Here are two pics of my dfc head mechanically set for about 78° phase lag, ohh soooooo simple (my 300 with ALdfc head has this done to it)

what you don't know is that in a resonant system there are harmonics which can confuse a controller and it will manifest in ugly wobble behavior. How I know? That wobble is exactly what a heli of mine produced as long as the phase was as manufactured. I broke the part that set phase and repaired it to allow phase adjustments mechanically, thing flew like never before, no wobble, no tip overs, easy to fly and predict, raised my confidence miles.

In fs helis a pitch event will not act on the heli until 1 second later. perhaps the delay is there on a rc heli but it would be miniscule in comparison, yet still there. One must master the art of anticipation or as stories of students in fs chasing the stick disclose, you have to stay ahead of the swash inputs to instinctively fly the heli well. That got to be troublesome in the non perfect engineered rc heli product I and you bought into when we first entered the hobby.

since messing with my helis's performance and adjusting where possible there's no turning back, they are a joy to fly compared to just flyable mostly, not perfect, now they're awesome.

07-09-2016 03:12 PM
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revmix

Key Veteran

NJ

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phasing angle [78~90] is not critical as the swashplate & rotor disk respond to the position of the Tx cyclic stick; just have to feel it

07-09-2016 03:17 PM
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icanfly

Elite Veteran

ontario

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that's pretty good, ever see how some guys rotate their gimbles on the Jeti they own?

My instincts want my rh forward movements to parallel the actions of my left control, comes from riding bicycle and motorbike for many many years, both hands/arms parallel at all times fixed position especially in high intensity riding. That subconscious control action makes itself apparent when actuating the gimbals.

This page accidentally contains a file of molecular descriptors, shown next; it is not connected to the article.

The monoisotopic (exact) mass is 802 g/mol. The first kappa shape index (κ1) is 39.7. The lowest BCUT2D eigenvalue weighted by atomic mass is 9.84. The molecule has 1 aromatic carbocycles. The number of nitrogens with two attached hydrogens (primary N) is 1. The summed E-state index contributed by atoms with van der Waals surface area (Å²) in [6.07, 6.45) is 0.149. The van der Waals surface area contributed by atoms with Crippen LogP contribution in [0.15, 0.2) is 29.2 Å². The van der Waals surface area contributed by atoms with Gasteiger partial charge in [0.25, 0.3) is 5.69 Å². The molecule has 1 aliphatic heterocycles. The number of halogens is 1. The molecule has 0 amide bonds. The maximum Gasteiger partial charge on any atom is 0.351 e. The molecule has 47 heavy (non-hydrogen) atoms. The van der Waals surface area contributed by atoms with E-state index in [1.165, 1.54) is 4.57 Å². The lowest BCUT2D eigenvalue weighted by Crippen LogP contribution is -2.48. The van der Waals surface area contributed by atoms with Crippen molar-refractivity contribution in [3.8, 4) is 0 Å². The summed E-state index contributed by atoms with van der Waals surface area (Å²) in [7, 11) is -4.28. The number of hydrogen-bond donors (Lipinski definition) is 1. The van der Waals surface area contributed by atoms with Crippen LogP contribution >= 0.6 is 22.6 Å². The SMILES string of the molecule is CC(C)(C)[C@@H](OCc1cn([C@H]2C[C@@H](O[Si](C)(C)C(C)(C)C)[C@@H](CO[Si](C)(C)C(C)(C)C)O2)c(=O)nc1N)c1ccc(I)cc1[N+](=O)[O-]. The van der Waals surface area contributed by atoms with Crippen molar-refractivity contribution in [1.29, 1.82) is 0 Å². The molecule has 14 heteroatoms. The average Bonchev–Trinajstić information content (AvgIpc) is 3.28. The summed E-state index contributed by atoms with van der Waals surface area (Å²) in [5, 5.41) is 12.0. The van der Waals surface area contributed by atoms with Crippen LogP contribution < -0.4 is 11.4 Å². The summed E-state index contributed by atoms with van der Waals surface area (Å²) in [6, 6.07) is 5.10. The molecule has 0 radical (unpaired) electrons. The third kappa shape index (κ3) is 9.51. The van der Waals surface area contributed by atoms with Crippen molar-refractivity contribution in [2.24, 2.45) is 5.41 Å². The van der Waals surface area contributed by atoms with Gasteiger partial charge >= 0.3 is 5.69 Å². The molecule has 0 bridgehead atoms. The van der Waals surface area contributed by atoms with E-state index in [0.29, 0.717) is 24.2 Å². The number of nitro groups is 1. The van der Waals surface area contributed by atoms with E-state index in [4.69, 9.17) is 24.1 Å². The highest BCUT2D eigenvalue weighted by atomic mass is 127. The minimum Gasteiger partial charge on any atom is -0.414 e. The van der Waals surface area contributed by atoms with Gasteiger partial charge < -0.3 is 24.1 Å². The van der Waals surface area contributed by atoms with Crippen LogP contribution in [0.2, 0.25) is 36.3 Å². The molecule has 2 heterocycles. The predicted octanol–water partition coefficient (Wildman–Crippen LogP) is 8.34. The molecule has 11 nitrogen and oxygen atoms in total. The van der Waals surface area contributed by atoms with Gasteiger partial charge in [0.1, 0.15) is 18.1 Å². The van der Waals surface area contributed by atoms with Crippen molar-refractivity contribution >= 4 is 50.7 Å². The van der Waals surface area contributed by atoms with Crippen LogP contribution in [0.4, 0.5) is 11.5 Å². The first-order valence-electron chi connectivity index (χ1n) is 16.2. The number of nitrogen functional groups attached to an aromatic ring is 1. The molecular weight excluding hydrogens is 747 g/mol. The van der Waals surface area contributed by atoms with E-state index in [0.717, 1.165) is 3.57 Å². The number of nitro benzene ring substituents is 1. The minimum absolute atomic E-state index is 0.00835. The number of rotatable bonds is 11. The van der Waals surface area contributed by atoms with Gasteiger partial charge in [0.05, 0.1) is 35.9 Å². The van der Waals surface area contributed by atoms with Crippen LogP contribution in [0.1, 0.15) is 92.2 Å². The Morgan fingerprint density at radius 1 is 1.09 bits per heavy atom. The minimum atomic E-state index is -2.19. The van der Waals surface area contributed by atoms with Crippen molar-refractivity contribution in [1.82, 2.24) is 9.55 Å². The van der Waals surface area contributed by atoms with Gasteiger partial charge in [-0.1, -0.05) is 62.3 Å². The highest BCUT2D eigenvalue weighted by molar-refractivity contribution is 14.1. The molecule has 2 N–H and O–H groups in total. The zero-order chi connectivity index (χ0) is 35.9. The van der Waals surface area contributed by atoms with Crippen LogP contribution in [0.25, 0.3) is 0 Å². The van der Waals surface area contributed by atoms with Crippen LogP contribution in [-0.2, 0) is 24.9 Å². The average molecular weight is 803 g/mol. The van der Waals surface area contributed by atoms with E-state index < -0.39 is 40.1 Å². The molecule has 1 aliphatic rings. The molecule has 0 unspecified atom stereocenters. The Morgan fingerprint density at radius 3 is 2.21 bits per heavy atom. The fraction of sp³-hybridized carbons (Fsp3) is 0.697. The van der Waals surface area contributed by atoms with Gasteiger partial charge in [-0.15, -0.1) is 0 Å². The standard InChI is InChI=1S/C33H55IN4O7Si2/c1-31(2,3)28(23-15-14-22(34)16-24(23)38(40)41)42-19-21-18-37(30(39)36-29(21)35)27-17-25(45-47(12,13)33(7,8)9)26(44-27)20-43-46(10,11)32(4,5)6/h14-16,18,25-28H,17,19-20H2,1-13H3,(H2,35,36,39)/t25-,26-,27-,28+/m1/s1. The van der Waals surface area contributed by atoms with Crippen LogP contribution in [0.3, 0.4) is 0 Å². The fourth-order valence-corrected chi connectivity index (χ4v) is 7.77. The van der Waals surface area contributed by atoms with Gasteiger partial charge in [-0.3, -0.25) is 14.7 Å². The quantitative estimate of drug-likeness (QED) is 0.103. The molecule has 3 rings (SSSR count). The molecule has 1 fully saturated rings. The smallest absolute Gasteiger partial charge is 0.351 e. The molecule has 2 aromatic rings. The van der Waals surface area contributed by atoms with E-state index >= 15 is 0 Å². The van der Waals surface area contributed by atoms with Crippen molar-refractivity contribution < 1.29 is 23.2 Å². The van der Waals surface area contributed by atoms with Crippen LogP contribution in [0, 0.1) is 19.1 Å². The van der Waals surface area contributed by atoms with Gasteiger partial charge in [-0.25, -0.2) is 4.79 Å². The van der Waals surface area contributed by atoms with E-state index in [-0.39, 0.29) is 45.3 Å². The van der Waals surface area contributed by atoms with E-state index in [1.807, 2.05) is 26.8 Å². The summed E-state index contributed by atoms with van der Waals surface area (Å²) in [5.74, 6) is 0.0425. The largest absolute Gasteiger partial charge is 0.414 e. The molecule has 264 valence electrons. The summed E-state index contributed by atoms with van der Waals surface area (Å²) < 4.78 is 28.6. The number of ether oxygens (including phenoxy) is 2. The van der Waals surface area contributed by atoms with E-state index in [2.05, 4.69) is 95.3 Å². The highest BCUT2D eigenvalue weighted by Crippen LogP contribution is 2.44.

With phase corrected at the heli there's a lot it solves in the helis performance, a lot.

07-09-2016 03:24 PM
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revmix

Key Veteran

NJ

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on one of my Tx cyclic right stick the 2 springs are removed & the gimbal has no preload friction, just have to get the hang of it

07-09-2016 03:38 PM
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icanfly

Elite Veteran

ontario

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The rotor is a HARMONIC system. When there's some form of flex in the blades there will be a teeter fulcrum, in fs they call that offset hinge. If your fbl gyro isn't able to get a lock on oscillation due to the micro delay in the control reactions it will end up chasing the resonance manifest as wobble and or tip over.

I had a pair of blades on a 450 that were very flexible, glass fiber, and they wobbled like mad on the old unmodified unadjusted pl head set up. I then did a mod to allow pl to be set where the flex point on the blades was the 90° junction 80mm from the main shaft axis (of 350mm total to the tip) and adjusted pl angle to intersect that point at the disc's perimeter, Wobble went away, heli was flyable.

Some things can't be masked at the tx is all I'm saying.

If you want to experiment and make the heli more locked in just run a screw into the head button hole and tighten it onto the spindle.